More than $11 million in federal funding has been allocated for health clinics in Santa Barbara County to expand access to COVID-19 vaccines and support testing and treatment for vulnerable communities.
The money is coming from the American Rescue Plan signed into law earlier this month as part of a $6 billion nationwide investment to help health centers expand vaccine access to communities of color, in rural areas, to low-income populations and others considered underserved, said Sen. Alex Padilla, D-San Fernando Valley.
Santa Barbara County Public Health Department has been allocated just over $5.2 million for its community health clinics, and a little more than $4.9 million will go to Santa Barbara Neighborhood Clinics.
American Indian Health & Services Corp. will receive just over $1.5 million of the nearly $1 billion going to 175 community health centers in California.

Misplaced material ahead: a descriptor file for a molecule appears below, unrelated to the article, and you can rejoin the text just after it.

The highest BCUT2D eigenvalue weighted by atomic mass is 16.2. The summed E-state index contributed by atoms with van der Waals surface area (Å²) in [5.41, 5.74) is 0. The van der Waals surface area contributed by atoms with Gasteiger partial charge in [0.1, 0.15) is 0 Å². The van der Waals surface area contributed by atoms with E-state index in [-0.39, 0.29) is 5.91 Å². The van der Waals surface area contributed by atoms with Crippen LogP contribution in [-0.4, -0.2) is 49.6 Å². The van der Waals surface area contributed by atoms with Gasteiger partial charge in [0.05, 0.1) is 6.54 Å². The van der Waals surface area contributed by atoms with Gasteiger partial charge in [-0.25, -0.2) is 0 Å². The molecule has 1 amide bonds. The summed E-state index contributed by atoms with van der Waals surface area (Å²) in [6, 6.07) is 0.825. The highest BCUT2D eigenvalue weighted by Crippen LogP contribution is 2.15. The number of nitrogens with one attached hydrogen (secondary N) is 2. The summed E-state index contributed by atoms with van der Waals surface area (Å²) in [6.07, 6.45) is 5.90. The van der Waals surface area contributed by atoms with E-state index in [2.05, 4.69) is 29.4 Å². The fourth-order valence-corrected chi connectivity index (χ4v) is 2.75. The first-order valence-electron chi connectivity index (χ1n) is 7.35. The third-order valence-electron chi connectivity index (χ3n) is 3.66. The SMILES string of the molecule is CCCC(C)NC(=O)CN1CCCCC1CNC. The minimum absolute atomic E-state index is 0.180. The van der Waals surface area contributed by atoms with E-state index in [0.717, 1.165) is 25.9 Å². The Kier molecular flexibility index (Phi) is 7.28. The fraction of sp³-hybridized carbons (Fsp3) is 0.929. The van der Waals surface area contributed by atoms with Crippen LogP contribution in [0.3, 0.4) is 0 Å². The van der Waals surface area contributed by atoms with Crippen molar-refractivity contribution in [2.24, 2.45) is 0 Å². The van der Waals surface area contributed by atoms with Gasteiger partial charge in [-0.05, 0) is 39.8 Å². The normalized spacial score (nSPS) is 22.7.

Health Resources and Services Administration is scheduled to distribute the funds this month, Padilla said.
American Rescue Plan money will be used by the clinics to expand COVID-19 vaccinations, testing, and treatment for vulnerable populations; deliver preventive and primary health care services to people at higher risk for COVID-19; and expand health centers’ operational capacity, including modifying and improving physical infrastructure and adding mobile units
“We cannot turn the corner on the COVID-19 pandemic until vaccines are widely distributed and accessible everywhere,” Padilla said. “By providing nearly $1 billion to California Community Health Centers, we can get shots to our hardest-hit and hardest-to-reach communities.”
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